That being said, this is still quite a remarkable piece of tape, and kind of surprising how much it really sounds (and feels) just like a video game or movie. (or rather, that video games and movies these days tend to be pretty realistic in their portrayals of combat, audio-wise)
posted by ShutterBun at 11:38 PM on September 6, 2013 [8 favorites]


I wonder how easy it would be to figure out what unit this was and identify the men recorded.

I wonder if someone did identify the men, and found them and played this for them, if that would be... a good idea.
posted by flapjax at midnite at 11:42 PM on September 6, 2013


Man, it's really striking how every voice recorded on that tape has a clearly distinct regional accent.
posted by hobo gitano de queretaro at 12:00 AM on September 7, 2013 [7 favorites]


boys from the 3/3, I reckon
posted by lometogo at 12:16 AM on September 7, 2013


they sound painfully young
posted by telstar at 12:48 AM on September 7, 2013 [1 favorite]


I think he is saying the name Clark (with a soft Southern R.) The other names I can make out are Kimbrough and, maybe, Marty. I don't know if this is related but he was in Chu Lai and mentions surviving Sept. 12, 1966: Kimbrough Johnson
posted by maggieb at 1:03 AM on September 7, 2013 [7 favorites]


I figured it was "Clark" as well. While looking at a searchable database of the Vietnam memorial, I soon discovered just how many people 50,000 is. A lot. There must have been two dozen Clarks alone.

The memorial wall is organized by date, but unless someone was actually killed in this event (which it doesn't sound like) there's no way to really pin it down.

Another unfortunate coincidence I discovered: The Chun Lai base is now home to a Kia factory, which I discovered by accident when searching for the initials "K.I.A."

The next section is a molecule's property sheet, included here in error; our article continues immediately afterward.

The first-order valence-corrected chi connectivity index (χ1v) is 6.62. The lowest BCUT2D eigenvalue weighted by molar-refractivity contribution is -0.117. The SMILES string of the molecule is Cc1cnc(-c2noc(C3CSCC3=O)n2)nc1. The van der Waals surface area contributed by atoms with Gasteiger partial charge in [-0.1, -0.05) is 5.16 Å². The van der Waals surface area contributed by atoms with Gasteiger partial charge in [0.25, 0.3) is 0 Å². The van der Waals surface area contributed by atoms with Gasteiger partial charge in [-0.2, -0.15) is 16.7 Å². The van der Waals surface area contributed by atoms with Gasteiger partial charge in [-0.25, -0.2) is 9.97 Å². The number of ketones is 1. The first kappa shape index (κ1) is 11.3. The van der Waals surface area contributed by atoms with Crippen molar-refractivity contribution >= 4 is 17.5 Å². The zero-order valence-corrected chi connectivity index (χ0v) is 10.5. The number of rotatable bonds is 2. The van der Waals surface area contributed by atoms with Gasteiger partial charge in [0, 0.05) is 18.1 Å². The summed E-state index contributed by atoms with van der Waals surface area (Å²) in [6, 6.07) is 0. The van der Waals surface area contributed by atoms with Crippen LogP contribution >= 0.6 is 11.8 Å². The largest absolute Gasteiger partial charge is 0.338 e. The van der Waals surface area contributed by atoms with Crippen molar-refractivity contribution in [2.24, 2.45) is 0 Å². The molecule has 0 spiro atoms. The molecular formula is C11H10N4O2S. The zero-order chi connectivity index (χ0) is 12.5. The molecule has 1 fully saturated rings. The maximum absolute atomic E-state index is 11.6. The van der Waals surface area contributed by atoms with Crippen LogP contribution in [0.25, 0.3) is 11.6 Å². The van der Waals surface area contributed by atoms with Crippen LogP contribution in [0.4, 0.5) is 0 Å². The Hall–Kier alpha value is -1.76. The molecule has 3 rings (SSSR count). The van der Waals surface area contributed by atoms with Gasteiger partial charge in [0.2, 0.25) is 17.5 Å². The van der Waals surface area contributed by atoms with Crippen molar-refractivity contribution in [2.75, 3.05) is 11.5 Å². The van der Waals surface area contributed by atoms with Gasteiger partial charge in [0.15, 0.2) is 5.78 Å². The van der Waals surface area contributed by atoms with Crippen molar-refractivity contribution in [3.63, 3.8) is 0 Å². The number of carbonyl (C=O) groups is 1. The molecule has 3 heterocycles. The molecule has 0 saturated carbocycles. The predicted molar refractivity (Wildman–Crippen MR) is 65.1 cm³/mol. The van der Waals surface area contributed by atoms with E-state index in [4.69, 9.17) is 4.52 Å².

posted by ShutterBun at 1:50 AM on September 7, 2013 [6 favorites]


Found two men named "Kimbrough", but it looks like neither one would have been in Chu Lai in 66
posted by dubold at 1:53 AM on September 7, 2013


Thanks for posting this. I don't think it sounds like a movie at all. It's much too chaotic, too confused. I'm haunted by "Keep your hands away from your face" over and over. What kind of godawful wound did he have, what kind of scars does he still carry, if he's still alive?
posted by kestralwing at 2:13 AM on September 7, 2013


Found two men named "Kimbrough", but it looks like neither one would have been in Chu Lai in 66

Hmm, looks like copying and pasting the URL didn't save the search.

The only two men named Kimbrough who were casualties were much later. According to the dates of their tours they would not have been in Chu Lai in 1966

I checked the Vietnam Veterans' Memorial wall for the name "Clark", from Sept-Oct 1966. Looks like there was only one casualty with that last name in Sept.


JAMES MCKENZIE CLARK


LCPL - E3 - Marine Corps - Regular

Length of service 2 years
Casualty was on Sep 20, 1966
In QUANG NGAI, SOUTH VIETNAM
Hostile, died of wounds, GROUND CASUALTY
MISADVENTURE
Body was recovered
posted by dubold at 2:34 AM on September 7, 2013 [2 favorites]


I have a theory that societies can be traumatized like a beaten child, with the consequences revealing themselves decades later. A generation thrashed by a mismanaged war, goes on to inflict the same on its children. The cycle perpetuates itself.
posted by five fresh fish at 3:56 AM on September 7, 2013 [14 favorites]


I've read that the average age of soldiers during this war was just 19. They were kids. This recording sent a shiver up my spine.
posted by tg72657 at 6:11 AM on September 7, 2013


Way more powerful powerful I expected. I assume that the guy who kept saying "keep your hands away from your face" was the medic; he sounded exactly like the no-fucking-around-I'm-here-to-help-you-do-what-I-say kind of guy I'd want right next to me.
posted by Benny Andajetz at 6:49 AM on September 7, 2013 [3 favorites]


Wow.
.
posted by localroger at 7:11 AM on September 7, 2013


Thought it would be the shooting that would be disturbing. Its the talking.

Its amazing now, they all have video cameras out there.